“Lugus was worshiped by the Gauls but rarely by that name. When first describing the deities of the Gauls, Julius Caesar wrote in De Bello Gallico that the Roman God Mercury was their most important God. (When the Romans wrote about other peoples’ deities they used the names of the Roman ones that best matched the local deities. It helped hold a multicultural society together.) Important Lugus became so strongly associated with the Roman God Mercury that Mercury actually did become the most popular deity for the Roman Gaulish people! Mercury rules over trade, travel, communication and commerce, plus he invented the arts. The Southern Gauls actually had accepted Hermes, the earlier Greek version of Mercury, into their culture centuries before Caesar visited, so in a way Mercury was not really a new God to those Gauls.
“Some Gaulish Mercury statues showed him with three faces (which happens with other Gaulish Gods, signifying great strength) and three phalluses. Sometimes he is portrayed bearded and older than the Roman Mercury. Armed with a spear, he was often with the Celtic Goddess Rosmerta. His symbols are a herald’s staff and a money-bag; his animal familiars are goats, sheep and roosters, all of which became new popular animal sacrifices. He sometimes appears with the horned serpent, normally associated with Cernunnos.
“His name is found in Western European city names: Lugdunum (“fort of Lugus”), which was the capital of the Roman province of Gallia Lugdunensis (today Lyon, France); Carlisle, England, which was once Luguvalium; Loudoun in Scotland; Leiden in the Netherlands; Dinlleu in Wales; Lothian in Scotland; and Lugones in Spain. That was once in the territory of the Luggones, one of the 21 tribes of Asturians. There are many personal names linked to Lugus. One is Llewellyn. His own name, however, is rarely written down, even with Mercury. Some scholars believe that the many places with “his name” were really just “brilliant.” His name also may be connected to “oath,” such as putting an oath of destiny on someone. (“I swear you will….”)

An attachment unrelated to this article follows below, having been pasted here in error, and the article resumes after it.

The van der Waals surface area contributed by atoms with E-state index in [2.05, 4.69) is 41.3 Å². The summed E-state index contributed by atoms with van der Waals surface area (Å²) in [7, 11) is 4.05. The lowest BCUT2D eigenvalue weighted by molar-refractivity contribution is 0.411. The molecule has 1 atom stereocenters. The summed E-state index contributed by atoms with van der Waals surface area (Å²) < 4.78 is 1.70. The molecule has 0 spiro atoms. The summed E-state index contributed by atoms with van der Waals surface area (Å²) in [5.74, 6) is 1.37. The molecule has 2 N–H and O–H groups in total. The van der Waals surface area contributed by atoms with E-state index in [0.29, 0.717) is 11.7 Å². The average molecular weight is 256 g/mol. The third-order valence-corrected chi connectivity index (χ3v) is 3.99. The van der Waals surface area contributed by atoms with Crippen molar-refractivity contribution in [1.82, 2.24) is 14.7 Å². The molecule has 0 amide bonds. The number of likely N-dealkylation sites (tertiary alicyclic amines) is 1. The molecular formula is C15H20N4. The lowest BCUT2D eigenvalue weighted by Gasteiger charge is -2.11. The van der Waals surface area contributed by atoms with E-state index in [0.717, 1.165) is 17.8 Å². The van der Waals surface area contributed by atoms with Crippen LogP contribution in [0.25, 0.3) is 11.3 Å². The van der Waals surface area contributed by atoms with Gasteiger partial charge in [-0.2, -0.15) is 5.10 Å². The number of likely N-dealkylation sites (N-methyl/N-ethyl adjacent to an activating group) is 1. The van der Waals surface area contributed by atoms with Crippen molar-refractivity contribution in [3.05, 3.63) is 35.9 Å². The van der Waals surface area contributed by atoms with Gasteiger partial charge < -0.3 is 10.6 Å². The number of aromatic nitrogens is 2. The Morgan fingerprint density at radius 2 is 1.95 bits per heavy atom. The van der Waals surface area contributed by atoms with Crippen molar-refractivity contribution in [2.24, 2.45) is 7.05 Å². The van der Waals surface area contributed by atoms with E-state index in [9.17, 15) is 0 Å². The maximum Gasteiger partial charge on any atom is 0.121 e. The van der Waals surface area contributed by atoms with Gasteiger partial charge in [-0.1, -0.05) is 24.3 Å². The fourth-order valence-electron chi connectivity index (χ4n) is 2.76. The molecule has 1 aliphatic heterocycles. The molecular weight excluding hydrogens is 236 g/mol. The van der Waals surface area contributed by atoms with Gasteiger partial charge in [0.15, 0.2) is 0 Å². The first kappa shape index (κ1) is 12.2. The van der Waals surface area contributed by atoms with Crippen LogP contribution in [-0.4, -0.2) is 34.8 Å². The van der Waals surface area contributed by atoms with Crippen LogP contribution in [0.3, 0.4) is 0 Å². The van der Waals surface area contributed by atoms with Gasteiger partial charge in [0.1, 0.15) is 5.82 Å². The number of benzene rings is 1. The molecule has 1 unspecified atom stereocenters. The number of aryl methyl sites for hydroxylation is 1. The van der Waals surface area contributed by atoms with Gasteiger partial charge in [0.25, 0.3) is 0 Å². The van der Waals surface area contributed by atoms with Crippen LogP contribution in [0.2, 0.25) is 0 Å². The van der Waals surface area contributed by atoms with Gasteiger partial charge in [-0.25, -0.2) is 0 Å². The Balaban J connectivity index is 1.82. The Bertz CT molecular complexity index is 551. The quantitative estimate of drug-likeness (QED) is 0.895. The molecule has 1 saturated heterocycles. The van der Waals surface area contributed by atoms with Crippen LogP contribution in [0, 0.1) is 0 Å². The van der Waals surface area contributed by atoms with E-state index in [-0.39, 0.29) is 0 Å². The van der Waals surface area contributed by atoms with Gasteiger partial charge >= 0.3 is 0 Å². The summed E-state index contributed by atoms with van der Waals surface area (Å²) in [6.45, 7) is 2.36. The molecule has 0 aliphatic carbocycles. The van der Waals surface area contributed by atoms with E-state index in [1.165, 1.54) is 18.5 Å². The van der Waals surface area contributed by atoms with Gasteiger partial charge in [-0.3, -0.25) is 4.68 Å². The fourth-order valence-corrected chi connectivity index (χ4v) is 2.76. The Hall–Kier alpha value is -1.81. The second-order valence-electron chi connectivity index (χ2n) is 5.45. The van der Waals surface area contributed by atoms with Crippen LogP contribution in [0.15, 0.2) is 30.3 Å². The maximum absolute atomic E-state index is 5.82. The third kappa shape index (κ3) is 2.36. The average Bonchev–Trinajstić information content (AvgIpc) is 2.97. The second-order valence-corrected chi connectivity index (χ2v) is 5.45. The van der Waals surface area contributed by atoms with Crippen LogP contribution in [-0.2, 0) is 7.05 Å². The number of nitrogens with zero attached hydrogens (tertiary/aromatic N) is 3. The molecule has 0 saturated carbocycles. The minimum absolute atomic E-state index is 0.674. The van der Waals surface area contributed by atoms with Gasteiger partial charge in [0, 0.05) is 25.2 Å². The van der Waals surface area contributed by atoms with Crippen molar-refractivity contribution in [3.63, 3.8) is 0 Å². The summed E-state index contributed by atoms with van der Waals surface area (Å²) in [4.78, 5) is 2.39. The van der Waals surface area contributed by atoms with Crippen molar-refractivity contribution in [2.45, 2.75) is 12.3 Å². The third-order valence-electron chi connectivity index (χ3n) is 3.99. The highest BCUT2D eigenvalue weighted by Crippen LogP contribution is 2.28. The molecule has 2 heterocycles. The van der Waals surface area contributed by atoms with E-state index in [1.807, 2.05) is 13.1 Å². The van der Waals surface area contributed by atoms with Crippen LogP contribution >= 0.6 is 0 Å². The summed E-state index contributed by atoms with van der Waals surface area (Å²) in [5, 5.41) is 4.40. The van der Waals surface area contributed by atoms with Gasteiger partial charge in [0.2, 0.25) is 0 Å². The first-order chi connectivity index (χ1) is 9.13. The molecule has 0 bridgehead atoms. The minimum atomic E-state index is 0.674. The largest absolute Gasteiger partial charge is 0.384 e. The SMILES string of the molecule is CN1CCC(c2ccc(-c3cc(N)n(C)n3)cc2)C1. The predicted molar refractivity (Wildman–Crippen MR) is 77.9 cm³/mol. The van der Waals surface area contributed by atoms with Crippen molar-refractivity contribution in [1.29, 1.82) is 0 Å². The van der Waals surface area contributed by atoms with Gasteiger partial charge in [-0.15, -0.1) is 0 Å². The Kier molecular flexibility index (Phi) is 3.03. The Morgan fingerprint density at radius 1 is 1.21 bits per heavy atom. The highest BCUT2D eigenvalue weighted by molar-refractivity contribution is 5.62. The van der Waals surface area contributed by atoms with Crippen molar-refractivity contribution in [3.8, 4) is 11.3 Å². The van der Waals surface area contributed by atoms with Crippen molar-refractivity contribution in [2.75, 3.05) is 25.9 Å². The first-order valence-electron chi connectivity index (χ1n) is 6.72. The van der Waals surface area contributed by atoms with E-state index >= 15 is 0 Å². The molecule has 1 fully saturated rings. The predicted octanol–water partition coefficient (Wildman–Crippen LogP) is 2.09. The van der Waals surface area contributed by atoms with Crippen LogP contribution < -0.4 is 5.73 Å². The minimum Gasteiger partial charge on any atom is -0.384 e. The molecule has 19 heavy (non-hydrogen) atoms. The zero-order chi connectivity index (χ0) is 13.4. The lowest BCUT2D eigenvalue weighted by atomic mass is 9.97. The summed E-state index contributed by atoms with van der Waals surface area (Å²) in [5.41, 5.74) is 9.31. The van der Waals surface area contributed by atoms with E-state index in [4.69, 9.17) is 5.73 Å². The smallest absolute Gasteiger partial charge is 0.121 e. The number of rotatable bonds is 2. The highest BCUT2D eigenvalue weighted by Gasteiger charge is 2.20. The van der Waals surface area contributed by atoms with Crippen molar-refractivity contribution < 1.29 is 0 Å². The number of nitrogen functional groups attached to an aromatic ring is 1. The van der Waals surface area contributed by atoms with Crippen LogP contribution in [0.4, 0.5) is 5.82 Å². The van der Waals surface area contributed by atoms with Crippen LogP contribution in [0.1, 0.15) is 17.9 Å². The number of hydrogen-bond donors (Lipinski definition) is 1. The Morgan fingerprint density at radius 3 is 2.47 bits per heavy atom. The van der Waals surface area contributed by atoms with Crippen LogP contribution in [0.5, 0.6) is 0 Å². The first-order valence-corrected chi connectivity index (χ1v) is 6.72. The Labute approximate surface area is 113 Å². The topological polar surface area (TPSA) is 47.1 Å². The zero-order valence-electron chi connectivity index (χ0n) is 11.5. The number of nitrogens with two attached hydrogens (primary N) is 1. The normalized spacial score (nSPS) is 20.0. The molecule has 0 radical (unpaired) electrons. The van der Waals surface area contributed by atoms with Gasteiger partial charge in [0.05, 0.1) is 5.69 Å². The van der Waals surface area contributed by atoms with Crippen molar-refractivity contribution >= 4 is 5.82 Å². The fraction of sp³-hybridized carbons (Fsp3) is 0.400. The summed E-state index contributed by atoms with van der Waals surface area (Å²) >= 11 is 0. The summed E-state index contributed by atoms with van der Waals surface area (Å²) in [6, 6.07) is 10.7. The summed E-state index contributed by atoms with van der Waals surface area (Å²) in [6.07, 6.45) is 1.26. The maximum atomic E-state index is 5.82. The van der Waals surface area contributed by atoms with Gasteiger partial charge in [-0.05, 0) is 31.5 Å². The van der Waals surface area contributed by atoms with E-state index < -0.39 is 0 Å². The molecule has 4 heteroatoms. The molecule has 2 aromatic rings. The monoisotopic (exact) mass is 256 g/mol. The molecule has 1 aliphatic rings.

“Lugus was also popular with the Celtiberians, especially in the mountains. Three inscriptions of a plural version of his name, the Lugoves, were found in Spain. One inscription, “L. L. Urcico dedicated this, sacred to the Lugoves, to the guild of shoemakers,” interests many scholars because the Brythonic God Lleu in the Mabinogi was a shoemaker. Lleu and the Gaelic Lugh, who has all the skills, are believed to be connected with Lugus.
“The Gaulish Mercury had mountain tops dedicated to him. They were called Mercurii Montes and included Montmartre, the Puy de Dôme, and the Mont de Sène.”
From Steel Bars, Sacred Waters: